This is about a perfect loop technique that’s probably the one I use the most. It’s quite abstract and general: the idea is to have queue of objects. During the time of one gif loop, each object will take the position or state of a next one. That’s why I call it the “replacement” technique.
Basically we have a function like this one to draw one object:
p is a continuous parameter, increasing with time.
To draw all objects with a perfect loop we do:
K is the number of objects in the queue, I have often used this notation and I keep it in case you see the source code of my older gifs. Here we divide by
p ranges from 0 to 1 in drawThing but that’s not necessary. This works because t starts at 0 and ends at 1, so you reach the next index with
(i+t) at the end of the loop.
drawThing has same state at p=0 and p=1 there is no problem, but if not you might just make objects out of sight at p=0 and p=1 to avoid objects that appear or disappear suddenly.
So that’s basically everything about this technique but so far it’s quite abstract… let’s take an example.
An example for the replacement technique
The aim is to make an animation like this one:
K=130 and the drawThing function draws a single pie.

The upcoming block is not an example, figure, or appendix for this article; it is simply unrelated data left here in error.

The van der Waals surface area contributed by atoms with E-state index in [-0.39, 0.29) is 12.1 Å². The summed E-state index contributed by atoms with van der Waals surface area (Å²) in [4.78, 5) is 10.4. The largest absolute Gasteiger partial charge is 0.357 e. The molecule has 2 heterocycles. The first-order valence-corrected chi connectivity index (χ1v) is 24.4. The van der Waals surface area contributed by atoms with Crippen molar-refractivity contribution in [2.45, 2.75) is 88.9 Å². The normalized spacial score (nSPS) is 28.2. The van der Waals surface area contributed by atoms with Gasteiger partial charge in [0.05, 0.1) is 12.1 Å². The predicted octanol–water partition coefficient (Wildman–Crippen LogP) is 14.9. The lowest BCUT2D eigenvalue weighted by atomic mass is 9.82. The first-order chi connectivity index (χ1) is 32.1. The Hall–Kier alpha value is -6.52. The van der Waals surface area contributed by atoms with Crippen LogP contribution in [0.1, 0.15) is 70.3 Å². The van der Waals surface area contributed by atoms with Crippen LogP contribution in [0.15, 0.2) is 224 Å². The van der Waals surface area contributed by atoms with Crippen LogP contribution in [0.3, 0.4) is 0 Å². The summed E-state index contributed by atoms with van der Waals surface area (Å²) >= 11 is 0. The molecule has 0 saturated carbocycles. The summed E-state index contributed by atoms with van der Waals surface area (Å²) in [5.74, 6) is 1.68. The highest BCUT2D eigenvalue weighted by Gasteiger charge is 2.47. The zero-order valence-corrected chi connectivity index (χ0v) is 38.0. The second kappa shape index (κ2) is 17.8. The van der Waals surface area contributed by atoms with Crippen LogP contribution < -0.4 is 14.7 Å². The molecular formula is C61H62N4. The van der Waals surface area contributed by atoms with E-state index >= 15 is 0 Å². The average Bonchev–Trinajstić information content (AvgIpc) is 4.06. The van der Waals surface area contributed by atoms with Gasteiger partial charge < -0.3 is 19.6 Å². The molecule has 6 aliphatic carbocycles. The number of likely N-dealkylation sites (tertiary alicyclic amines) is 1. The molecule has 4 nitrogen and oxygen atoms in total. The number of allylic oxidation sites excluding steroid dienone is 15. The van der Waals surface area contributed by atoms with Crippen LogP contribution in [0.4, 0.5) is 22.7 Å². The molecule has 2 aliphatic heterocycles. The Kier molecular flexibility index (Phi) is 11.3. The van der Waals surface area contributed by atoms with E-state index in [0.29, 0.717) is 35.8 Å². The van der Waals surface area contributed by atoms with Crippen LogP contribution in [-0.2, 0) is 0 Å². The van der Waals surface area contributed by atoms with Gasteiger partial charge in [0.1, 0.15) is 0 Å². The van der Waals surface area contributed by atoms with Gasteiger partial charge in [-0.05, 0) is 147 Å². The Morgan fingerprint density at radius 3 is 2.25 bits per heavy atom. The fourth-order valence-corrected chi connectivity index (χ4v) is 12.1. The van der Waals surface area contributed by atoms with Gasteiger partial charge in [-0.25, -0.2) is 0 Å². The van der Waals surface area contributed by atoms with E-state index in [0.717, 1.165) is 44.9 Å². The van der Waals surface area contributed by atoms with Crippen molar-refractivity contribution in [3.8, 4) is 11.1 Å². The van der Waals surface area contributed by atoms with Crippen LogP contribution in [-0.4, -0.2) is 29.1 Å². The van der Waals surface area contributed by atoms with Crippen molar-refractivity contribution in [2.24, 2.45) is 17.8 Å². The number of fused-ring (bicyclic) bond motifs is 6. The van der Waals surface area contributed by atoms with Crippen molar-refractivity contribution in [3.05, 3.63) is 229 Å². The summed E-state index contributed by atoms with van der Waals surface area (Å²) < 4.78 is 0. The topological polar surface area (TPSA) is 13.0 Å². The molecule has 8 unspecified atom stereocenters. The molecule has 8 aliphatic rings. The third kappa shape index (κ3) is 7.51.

Let’s choose a color palette from colorhunt.co:
To get the position at parameter p on the spiral one can use those equations:
sqrt(p) gives us a good parametrization with constant speed.
The idea for the pie design is to use three random values with noise. The ratio between a value and the sum of all values gives us the share of angle of a part.
Here is some code to get random values that change with
It’s basically 1D noise. The pow function is there to sometimes have values that are much larger than the others.
Here is the code to draw a single pie at
Note that some rotation alpha of constant speed is added. The radius r of the pie varies so that pies appear and then disappear (p=0 and p=1).
So now we can use this piece of code in
draw() to do the replacement technique:
The entire code is the following:
And here is a reminder of the result:
I often use the replacement technique with object oriented programming, each object having its own queue and random parameters.
By using it with a queue for each element of a 2D grid, you can achieve loops like this one:
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